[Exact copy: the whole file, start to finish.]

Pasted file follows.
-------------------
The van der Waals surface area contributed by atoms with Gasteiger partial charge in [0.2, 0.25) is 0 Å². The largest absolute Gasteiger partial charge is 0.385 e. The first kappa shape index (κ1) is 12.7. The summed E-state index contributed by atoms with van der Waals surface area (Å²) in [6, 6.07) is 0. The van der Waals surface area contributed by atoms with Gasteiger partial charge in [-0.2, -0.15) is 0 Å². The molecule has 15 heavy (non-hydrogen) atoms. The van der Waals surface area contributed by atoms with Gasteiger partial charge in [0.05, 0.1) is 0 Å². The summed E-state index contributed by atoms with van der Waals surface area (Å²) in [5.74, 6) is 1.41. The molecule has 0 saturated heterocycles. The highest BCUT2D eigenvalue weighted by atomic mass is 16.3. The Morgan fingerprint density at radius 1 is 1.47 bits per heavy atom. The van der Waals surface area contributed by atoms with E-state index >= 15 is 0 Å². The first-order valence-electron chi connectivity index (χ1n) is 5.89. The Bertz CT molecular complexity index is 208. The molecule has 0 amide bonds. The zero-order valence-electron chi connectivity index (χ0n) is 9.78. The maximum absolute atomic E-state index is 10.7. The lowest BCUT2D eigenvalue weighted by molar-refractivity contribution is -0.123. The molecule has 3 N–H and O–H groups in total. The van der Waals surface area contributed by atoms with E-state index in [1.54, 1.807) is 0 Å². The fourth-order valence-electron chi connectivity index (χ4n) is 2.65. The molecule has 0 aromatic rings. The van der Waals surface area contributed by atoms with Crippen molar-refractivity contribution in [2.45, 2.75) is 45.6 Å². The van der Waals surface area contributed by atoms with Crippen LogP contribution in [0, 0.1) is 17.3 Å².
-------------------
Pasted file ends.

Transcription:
The van der Waals surface area contributed by atoms with Gasteiger partial charge in [0.2, 0.25) is 0 Å². The largest absolute Gasteiger partial charge is 0.385 e. The first kappa shape index (κ1) is 12.7. The summed E-state index contributed by atoms with van der Waals surface area (Å²) in [6, 6.07) is 0. The van der Waals surface area contributed by atoms with Gasteiger partial charge in [-0.2, -0.15) is 0 Å². The molecule has 15 heavy (non-hydrogen) atoms. The van der Waals surface area contributed by atoms with Gasteiger partial charge in [0.05, 0.1) is 0 Å². The summed E-state index contributed by atoms with van der Waals surface area (Å²) in [5.74, 6) is 1.41. The molecule has 0 saturated heterocycles. The highest BCUT2D eigenvalue weighted by atomic mass is 16.3. The Morgan fingerprint density at radius 1 is 1.47 bits per heavy atom. The van der Waals surface area contributed by atoms with E-state index >= 15 is 0 Å². The first-order valence-electron chi connectivity index (χ1n) is 5.89. The Bertz CT molecular complexity index is 208. The molecule has 0 amide bonds. The zero-order valence-electron chi connectivity index (χ0n) is 9.78. The maximum absolute atomic E-state index is 10.7. The lowest BCUT2D eigenvalue weighted by molar-refractivity contribution is -0.123. The molecule has 3 N–H and O–H groups in total. The van der Waals surface area contributed by atoms with E-state index in [1.54, 1.807) is 0 Å². The fourth-order valence-electron chi connectivity index (χ4n) is 2.65. The molecule has 0 aromatic rings. The van der Waals surface area contributed by atoms with Crippen molar-refractivity contribution in [2.45, 2.75) is 45.6 Å². The van der Waals surface area contributed by atoms with Crippen LogP contribution in [0, 0.1) is 17.3 Å².